On a parallel track, the Obama administration’s School Improvement Grants sought to fix targeted schools by injecting them with cash. The total cost of that effort was seven billion dollars.

One year ago this week, the Department’s Institute of Education Sciences released a report on what came of all that spending. It said: “Overall, across all grades, we found that implementing any SIG-funded model had no significant impacts on math or reading test scores, high school graduation, or college enrollment.”

There we have it: billions of dollars directed at low-performing schools had no significant impact on student achievement.

At last someone has come out with the truth. Our current system isn’t working and is mired in bureaucracy. Pouring more money into it isn’t the answer either.

Asking the right questions is a start. Previous administrations haven’t wanted to do that. They were invested in the system. DeVos has two other suggestions she feels would lead to better education besides rethinking the concept of school.

“First, we need to recognize that the federal government’s appropriate role is not to be the nation’s school board…The Every Student Succeeds Act charted a path in a new direction. ESSA takes important steps to return power where it belongs by recognizing states – not Washington — should shape education policy around their own people…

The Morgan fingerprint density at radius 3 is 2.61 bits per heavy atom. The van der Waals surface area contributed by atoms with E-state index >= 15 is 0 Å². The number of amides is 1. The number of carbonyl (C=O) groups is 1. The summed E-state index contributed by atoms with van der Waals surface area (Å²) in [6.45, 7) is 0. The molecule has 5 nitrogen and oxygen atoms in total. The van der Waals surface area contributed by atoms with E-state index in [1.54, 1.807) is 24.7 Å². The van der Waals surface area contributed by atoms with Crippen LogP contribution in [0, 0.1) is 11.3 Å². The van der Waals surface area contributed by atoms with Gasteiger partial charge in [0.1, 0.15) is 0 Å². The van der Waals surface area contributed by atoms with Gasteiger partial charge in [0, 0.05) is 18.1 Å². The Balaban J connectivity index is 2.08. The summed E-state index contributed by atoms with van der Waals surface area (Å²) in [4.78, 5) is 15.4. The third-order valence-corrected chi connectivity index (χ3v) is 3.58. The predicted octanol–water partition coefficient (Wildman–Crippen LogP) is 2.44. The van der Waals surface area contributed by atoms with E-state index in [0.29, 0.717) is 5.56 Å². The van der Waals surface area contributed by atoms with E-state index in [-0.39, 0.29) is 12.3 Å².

“That brings me to point number two. And, to finish the analogy… let’s call a new play: empowering parents. Parents have the greatest stake in the outcome of their child’s education. Accordingly, they should also have the power to make sure their child is getting the right education.” That includes school choice, DeVoss says.

As she also said, “When we try the same thing over and over again, yet expect different results, that’s not reform – that’s insanity.”

You can read the whole speech here:

Strickland’s State of the City

If you were one of the people excluded from Mayor Strickland’s State of the City address today, here it is for you to read: